The vast majority of employees don’t receive enough feedback from their managers and peers. Only 19 percent of millennial workers say they receive routine feedback, and 17 percent say the feedback that they do receive is meaningful. This is a major issue when you consider that most companies only conduct performance reviews once a year or less; Gallup found that nearly half of employees are reviewed annually while an additional 26 percent say their performance is reviewed less than once per year.
SEE ALSO: Performance Management Benchmark Report
So, how are employees getting feedback on their performance during the long months between reviews?
Put it in the context of today’s fast-paced world: Social media allows us to receive instant feedback. You can see immediately when someone likes or comments on your post. People can watch your Instagram story and respond in real-time. Think of those social media interactions as feedback. You wouldn’t post something on Facebook and then leave it alone, not revisiting the post for another six or twelve months. So, why take that approach with your work performance?
If you wait until your mid-year or annual review to hear feedback, you’ve missed the opportunity to learn and engage in a meaningful conversation. You’ve already moved on, because you have six months of work that’s fresher in your mind.
When you think about the issue through that lens, perhaps it’s no surprise that only 14 percent of employees surveyed by Gallup strongly believe that the performance reviews they receive inspire them to improve and only two in 10 strongly agree that their performance is managed in a way that motivates them to do outstanding work.
However, the blame isn’t all on management. The same Gallup survey found that only 15 percent of millennials strongly agree that they routinely ask for feedback. If you’re not getting the amount or type of performance feedback that you need, then it’s time to start asking for more. Why?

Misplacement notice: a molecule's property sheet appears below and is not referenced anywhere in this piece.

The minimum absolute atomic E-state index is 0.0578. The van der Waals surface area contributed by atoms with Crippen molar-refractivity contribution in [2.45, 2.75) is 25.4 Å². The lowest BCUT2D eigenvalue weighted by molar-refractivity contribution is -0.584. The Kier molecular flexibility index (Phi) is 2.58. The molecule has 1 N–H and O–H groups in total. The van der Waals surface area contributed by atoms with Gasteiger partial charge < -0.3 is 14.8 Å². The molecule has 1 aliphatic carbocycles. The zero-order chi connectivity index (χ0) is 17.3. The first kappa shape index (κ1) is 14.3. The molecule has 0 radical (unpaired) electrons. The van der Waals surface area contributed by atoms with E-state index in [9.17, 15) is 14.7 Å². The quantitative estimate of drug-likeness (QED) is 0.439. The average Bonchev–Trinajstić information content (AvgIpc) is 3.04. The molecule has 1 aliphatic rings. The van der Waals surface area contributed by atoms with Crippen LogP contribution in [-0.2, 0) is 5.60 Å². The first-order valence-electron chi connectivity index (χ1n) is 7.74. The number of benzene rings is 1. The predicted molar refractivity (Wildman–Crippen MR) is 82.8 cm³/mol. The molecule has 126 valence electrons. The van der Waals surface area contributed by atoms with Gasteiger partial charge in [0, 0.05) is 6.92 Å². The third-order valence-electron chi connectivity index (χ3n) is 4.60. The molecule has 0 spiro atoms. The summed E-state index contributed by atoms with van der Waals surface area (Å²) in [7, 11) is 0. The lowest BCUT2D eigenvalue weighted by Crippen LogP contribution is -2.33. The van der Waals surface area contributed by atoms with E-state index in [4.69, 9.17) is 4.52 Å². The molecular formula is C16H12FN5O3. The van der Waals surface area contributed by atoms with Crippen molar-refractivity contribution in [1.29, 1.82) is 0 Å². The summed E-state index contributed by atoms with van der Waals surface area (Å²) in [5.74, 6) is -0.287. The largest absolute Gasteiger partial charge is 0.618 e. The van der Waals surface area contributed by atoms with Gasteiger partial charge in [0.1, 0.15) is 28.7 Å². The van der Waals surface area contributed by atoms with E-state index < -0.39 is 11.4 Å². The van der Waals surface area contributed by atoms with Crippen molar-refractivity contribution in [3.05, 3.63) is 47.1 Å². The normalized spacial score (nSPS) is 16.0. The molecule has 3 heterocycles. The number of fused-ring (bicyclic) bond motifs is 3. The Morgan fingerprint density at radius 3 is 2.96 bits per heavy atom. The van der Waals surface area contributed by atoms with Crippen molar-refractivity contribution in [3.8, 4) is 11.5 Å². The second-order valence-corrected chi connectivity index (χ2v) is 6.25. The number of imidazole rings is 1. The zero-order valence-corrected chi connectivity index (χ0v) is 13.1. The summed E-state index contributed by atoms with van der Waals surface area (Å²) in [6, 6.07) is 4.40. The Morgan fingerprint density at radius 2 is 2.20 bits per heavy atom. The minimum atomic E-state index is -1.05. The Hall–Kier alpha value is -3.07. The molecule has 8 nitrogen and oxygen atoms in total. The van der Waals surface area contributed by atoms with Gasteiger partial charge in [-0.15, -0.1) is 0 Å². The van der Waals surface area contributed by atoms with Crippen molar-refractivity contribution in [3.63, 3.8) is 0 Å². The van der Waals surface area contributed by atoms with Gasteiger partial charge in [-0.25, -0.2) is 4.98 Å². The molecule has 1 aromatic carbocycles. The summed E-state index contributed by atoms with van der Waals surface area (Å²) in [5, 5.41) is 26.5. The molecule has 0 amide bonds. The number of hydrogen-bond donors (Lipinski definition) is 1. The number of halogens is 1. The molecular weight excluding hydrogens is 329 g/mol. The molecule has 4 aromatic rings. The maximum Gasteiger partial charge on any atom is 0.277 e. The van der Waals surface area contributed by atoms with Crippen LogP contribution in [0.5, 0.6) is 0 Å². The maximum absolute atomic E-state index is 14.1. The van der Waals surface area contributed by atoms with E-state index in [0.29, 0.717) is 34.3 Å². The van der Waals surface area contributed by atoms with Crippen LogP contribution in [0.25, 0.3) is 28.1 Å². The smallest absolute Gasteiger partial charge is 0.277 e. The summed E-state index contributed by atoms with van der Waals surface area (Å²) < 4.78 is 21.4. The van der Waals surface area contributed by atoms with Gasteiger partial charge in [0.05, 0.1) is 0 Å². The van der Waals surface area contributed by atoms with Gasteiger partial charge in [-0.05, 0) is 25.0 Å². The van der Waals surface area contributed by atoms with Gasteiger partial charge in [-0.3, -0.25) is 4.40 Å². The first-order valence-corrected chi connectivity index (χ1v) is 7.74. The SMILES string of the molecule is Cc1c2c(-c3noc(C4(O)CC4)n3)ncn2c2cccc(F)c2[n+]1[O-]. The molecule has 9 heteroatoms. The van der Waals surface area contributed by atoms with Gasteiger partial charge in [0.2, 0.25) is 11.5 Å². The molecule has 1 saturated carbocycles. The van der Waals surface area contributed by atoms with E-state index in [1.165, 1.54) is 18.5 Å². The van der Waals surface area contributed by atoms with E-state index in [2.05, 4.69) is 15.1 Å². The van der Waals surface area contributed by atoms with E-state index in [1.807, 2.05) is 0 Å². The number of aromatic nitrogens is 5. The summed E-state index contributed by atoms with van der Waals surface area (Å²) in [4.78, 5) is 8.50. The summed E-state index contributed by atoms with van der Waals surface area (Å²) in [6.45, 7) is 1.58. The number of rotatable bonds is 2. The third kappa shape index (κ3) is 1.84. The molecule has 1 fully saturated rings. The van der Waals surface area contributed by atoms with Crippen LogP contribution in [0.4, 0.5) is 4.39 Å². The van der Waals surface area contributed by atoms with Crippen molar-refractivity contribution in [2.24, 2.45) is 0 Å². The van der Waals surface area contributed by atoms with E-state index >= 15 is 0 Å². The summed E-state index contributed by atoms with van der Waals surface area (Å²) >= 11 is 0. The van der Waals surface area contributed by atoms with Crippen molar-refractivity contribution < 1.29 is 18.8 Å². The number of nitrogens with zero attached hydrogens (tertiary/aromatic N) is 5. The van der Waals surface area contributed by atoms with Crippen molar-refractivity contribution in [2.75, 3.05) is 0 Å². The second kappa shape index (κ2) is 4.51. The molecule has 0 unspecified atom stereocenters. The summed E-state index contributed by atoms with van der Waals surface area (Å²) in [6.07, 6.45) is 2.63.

You’ll (Probably) Be More Engaged
Gallup found that millennials who regularly meet with their manager are more than twice as likely as their peers to be engaged at work. How often is “regularly”? The same study found engagement to be highest among employees who meet with their manager at least once per week.
Does that mean that you should be asking for feedback every week? Not necessarily, but consider telling your manager that you’d like to schedule a weekly one-on-one meeting. They’ll be impressed by your initiative and those meetings will provide a natural setting for feedback conversations.
You’ll Have Time to Correct Mistakes
The sooner you can identify mistakes and weaknesses, the more time you’ll have to correct them and improve your performance. If you wait six months to hear constructive feedback, you’ve missed a valuable opportunity to meet your manager’s expectations and demonstrate that you’re capable of growth.
You’ll Be Better Prepared for Reviews
74 percent of millennial employees say they have been “blindsided” by feedback during a performance review. By consistently discussing feedback, you’ll have a better grasp of where you stand, how your performance is perceived, and what to expect during reviews. You’ll also have a record to draw upon when discussing promotions, compensation, and your future with the company.
Learn more about Reflektive’s Real Time Feedback service here.